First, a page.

Sensory Deprivation
The Kid & I


By Tim Howard

The 1984 film The Karate Kid presents a strange, alternate reality where everybody is in some way associated with martial arts, and by extension the eponymous "kid" (portrayed by Ralph Macchio, at the time pushing a very non-kid-like twenty-two). It is a world where karate championships, rather than being ignored by all but their participants, are attended by audiences as fanatical and vocal as any football finals crowd. A world where even the bullies forsake their traditional moves (the collar grab, the king hit, the five-on-one shit-kick) for slick fighting stances and precision hand chops. A ridiculous self-contained Hollywood land founded on head-slappingly stupid plotting, laughable dialogue, and one-dimensional characters.

Yet despite exhibiting all the hallmarks of A-grade free range cinematic bullshit, The Karate Kid had a curious effect on me as a youngster. For a brief time it entranced me quite completely. You have to understand that when it was released I was just five years old - my first viewing of the film probably occurred a year or two later, on video - although this fact doesnt quite stifle the twinge of retroactive shame I feel at having considered Ralph Macchio a role model at all.

For a child, fantasy and reality can easily blur, and having seen The Karate Kid a few times I was convinced that the martial art - with its discipline, tradition, and cool flying roundhouse kicks - was the recreational pursuit for me. Choosing to ignore my obvious sporting ineptitude (a state of denial that would later lead to embarrassing forays into amateur tennis, cricket, and basketball) I signed up at a dojo, had my parents fork over some dosh for a karate-gi, and immediately began to shit myself.

Evil Sensei Guy demonstrates the formidable nose-pick stance.

The problem was the whole blurring of fantasy and reality mentioned earlier - it just wasnt blurring the right way. Not only did I believe that an under-weight weakling such as myself could become a karate master, just like in the film, I also believed that karate dojos were populated by nasty, muscular arseholes called Johnny, just like in the film, who would taunt and beat me until I went crying home to mummy. In fact, I worked myself up so much before the first lesson worrying about these archetypal goons that I actually did go crying home to mummy. Remember, though, I was extremely young and...uh, I guess thats still kind of embarrassing...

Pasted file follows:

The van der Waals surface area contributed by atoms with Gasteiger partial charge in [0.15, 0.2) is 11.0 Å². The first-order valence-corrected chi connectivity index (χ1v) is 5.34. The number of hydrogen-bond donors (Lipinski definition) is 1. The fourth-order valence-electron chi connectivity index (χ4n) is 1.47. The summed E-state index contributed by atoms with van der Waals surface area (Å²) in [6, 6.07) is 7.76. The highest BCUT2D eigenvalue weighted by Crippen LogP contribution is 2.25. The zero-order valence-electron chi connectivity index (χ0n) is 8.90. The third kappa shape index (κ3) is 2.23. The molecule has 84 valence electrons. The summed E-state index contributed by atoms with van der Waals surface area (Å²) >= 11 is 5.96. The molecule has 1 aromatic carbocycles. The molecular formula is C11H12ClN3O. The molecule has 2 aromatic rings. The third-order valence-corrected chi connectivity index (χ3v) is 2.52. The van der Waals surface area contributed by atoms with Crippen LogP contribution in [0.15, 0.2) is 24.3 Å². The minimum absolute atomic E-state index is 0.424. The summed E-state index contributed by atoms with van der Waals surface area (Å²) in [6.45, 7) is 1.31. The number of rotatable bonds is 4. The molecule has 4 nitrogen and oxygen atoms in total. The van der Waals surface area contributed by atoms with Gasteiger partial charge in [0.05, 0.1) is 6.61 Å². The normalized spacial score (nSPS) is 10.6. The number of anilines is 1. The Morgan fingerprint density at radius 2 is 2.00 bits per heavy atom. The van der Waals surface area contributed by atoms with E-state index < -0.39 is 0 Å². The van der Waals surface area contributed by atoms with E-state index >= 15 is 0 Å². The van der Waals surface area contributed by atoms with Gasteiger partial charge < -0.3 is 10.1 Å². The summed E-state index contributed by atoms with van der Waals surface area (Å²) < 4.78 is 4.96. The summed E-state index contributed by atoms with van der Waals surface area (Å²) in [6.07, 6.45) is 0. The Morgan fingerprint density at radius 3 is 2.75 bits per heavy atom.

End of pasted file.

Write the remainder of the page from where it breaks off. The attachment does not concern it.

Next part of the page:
Once I actually made it to a few lessons, I realised that black-belt bullies were a fiction of the movie, and that the only person to fear was the sensei, not because I felt he might beat me, but because I felt he might notice that I couldnt actually touch my toes and snap my spine for the edification of my classmates, or something equally as sadistic. I also realised that I was making very little progress, and this served to shatter any remaining illusions I held about becoming a real-life Daniel Laruso.

In the film, you might recall, young Daniel is taken under the tutelage of Mr Miyagi, a quiet, dignified odd-jobs man who maintains a fleet of classic cars, catches flies with a pair of chopsticks, and knows a thing or two about honour. Through a rigorous program of household chores and trite platitudes, Miyagi teaches Daniel his special brand of karate, including the famous "crane" kick, which first startles the opponent with an amusing, impractical stance, before finishing him with a perfectly executed toe-flick to the lower jaw.

Victory is just a muscle spasm away.

So when I joined up at the local dojo, I expected to learn all sorts of neat maneuvers. Not the crane kick, necessarily, but I certainly envisioned wading into schoolyard battles with a few incapacitating impersonations of lower creatures. The frog-punch, or the lizard-chop, perhaps. Then there was the wax-on, wax-off defensive technique, the fence-painting throat slam, and the classic balance-on-one-foot-on-the-bow-of-a-row-boat death kick. But none of this was even hinted at in any of the lessons I attended. Instead we did simple punch and kick drills for hours on end, then we counted to ten in Japanese, then we sparred and somebody punched me in the nose and it hurt so I quit.

That was the end of my karate experience, but it wasn't the end of The Karate Kid. By the time I hung up my gi there was a sequel which essentially repeated the plot of the first film (itself a bad photocopy of the same director's earlier film Rocky) merely adding further stereotypes to the mix as the setting shifted to Japan, portraying that long-industrialised country of as a rice paddy backwater full of vendetta fighting and wind chimes. In 1989 there came a third film, in which a bonsai tree out-acted pretty much the entire cast, and some years later an attempt to revive the series was made with The Next Karate Kid, which featured a female "kid". No record survives of what Ralph Macchio thought of that.

As for myself, I never returned to the mirrored-walls of the dojo. Karate just wasn't my thing. And really, I didn't need it anyway. It's not like I had a bully problem, being a manipulative little bastard commanding loyalty from every schoolyard faction, every class dunce hothead, and most of the teachers, too. Yes, I was a real mini-Machiavelli. But that's another story that I haven't the time to embellish at the moment. So, for now, as Daniel Laruso put it in an odd cross-cultural kind of way, adios, Mr Miyagi!